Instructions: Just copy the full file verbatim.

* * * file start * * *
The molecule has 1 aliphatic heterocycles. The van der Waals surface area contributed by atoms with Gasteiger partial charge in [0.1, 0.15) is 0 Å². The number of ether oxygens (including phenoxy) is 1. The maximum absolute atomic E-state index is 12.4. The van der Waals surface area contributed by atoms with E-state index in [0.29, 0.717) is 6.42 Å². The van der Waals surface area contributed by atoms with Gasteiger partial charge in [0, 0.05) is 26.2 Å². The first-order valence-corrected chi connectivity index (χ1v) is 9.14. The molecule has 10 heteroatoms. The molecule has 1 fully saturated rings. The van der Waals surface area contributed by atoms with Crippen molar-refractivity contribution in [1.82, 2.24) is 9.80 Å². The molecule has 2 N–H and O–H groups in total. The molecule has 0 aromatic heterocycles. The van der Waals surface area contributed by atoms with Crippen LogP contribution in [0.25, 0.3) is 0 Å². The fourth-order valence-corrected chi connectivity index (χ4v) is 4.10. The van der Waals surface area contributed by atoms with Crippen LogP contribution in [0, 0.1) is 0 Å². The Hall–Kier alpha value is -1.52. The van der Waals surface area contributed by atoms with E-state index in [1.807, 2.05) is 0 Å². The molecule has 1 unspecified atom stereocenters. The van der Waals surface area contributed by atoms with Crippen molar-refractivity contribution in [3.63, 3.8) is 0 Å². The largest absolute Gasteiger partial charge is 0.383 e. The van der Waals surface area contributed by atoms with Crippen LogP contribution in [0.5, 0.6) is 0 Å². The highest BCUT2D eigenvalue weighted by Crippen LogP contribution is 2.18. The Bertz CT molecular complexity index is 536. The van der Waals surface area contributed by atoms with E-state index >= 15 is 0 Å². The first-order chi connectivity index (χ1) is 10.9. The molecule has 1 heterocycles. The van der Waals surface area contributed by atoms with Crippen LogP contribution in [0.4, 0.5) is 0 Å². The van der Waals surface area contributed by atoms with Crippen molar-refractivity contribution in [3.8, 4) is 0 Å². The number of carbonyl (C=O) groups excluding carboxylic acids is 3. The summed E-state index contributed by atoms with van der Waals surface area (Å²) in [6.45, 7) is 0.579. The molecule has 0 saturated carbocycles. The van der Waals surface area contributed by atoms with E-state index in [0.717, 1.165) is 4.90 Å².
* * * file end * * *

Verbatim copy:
The molecule has 1 aliphatic heterocycles. The van der Waals surface area contributed by atoms with Gasteiger partial charge in [0.1, 0.15) is 0 Å². The number of ether oxygens (including phenoxy) is 1. The maximum absolute atomic E-state index is 12.4. The van der Waals surface area contributed by atoms with E-state index in [0.29, 0.717) is 6.42 Å². The van der Waals surface area contributed by atoms with Gasteiger partial charge in [0, 0.05) is 26.2 Å². The first-order valence-corrected chi connectivity index (χ1v) is 9.14. The molecule has 10 heteroatoms. The molecule has 1 fully saturated rings. The van der Waals surface area contributed by atoms with Crippen molar-refractivity contribution in [1.82, 2.24) is 9.80 Å². The molecule has 2 N–H and O–H groups in total. The molecule has 0 aromatic heterocycles. The van der Waals surface area contributed by atoms with Crippen LogP contribution in [0.25, 0.3) is 0 Å². The fourth-order valence-corrected chi connectivity index (χ4v) is 4.10. The van der Waals surface area contributed by atoms with Crippen LogP contribution in [0, 0.1) is 0 Å². The Hall–Kier alpha value is -1.52. The van der Waals surface area contributed by atoms with E-state index in [1.807, 2.05) is 0 Å². The molecule has 1 unspecified atom stereocenters. The van der Waals surface area contributed by atoms with Crippen molar-refractivity contribution in [3.63, 3.8) is 0 Å². The largest absolute Gasteiger partial charge is 0.383 e. The van der Waals surface area contributed by atoms with Crippen LogP contribution in [0.5, 0.6) is 0 Å². The highest BCUT2D eigenvalue weighted by Crippen LogP contribution is 2.18. The Bertz CT molecular complexity index is 536. The van der Waals surface area contributed by atoms with E-state index >= 15 is 0 Å². The first-order chi connectivity index (χ1) is 10.9. The molecule has 1 heterocycles. The van der Waals surface area contributed by atoms with Crippen LogP contribution in [0.4, 0.5) is 0 Å². The van der Waals surface area contributed by atoms with Crippen molar-refractivity contribution in [3.8, 4) is 0 Å². The number of carbonyl (C=O) groups excluding carboxylic acids is 3. The summed E-state index contributed by atoms with van der Waals surface area (Å²) in [6.45, 7) is 0.579. The molecule has 0 saturated carbocycles. The van der Waals surface area contributed by atoms with E-state index in [0.717, 1.165) is 4.90 Å².